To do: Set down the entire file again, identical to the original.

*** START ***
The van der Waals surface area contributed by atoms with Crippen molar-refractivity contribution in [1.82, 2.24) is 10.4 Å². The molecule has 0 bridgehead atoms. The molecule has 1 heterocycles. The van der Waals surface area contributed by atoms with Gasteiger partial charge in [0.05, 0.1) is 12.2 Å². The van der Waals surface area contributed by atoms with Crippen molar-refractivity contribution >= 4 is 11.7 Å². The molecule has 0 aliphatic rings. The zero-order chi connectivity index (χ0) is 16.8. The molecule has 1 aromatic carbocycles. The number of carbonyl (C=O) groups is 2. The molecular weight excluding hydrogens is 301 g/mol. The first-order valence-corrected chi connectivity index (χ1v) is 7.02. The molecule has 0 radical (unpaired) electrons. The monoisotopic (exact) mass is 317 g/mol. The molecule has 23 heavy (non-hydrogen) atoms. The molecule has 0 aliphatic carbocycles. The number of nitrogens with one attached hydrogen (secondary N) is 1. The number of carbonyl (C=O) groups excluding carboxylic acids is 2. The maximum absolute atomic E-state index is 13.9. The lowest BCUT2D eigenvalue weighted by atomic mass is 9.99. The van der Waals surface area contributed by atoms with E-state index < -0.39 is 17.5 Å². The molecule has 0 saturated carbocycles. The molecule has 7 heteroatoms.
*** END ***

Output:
The van der Waals surface area contributed by atoms with Crippen molar-refractivity contribution in [1.82, 2.24) is 10.4 Å². The molecule has 0 bridgehead atoms. The molecule has 1 heterocycles. The van der Waals surface area contributed by atoms with Gasteiger partial charge in [0.05, 0.1) is 12.2 Å². The van der Waals surface area contributed by atoms with Crippen molar-refractivity contribution >= 4 is 11.7 Å². The molecule has 0 aliphatic rings. The zero-order chi connectivity index (χ0) is 16.8. The molecule has 1 aromatic carbocycles. The number of carbonyl (C=O) groups is 2. The molecular weight excluding hydrogens is 301 g/mol. The first-order valence-corrected chi connectivity index (χ1v) is 7.02. The molecule has 0 radical (unpaired) electrons. The monoisotopic (exact) mass is 317 g/mol. The molecule has 23 heavy (non-hydrogen) atoms. The molecule has 0 aliphatic carbocycles. The number of nitrogens with one attached hydrogen (secondary N) is 1. The number of carbonyl (C=O) groups excluding carboxylic acids is 2. The maximum absolute atomic E-state index is 13.9. The lowest BCUT2D eigenvalue weighted by atomic mass is 9.99. The van der Waals surface area contributed by atoms with E-state index < -0.39 is 17.5 Å². The molecule has 0 saturated carbocycles. The molecule has 7 heteroatoms.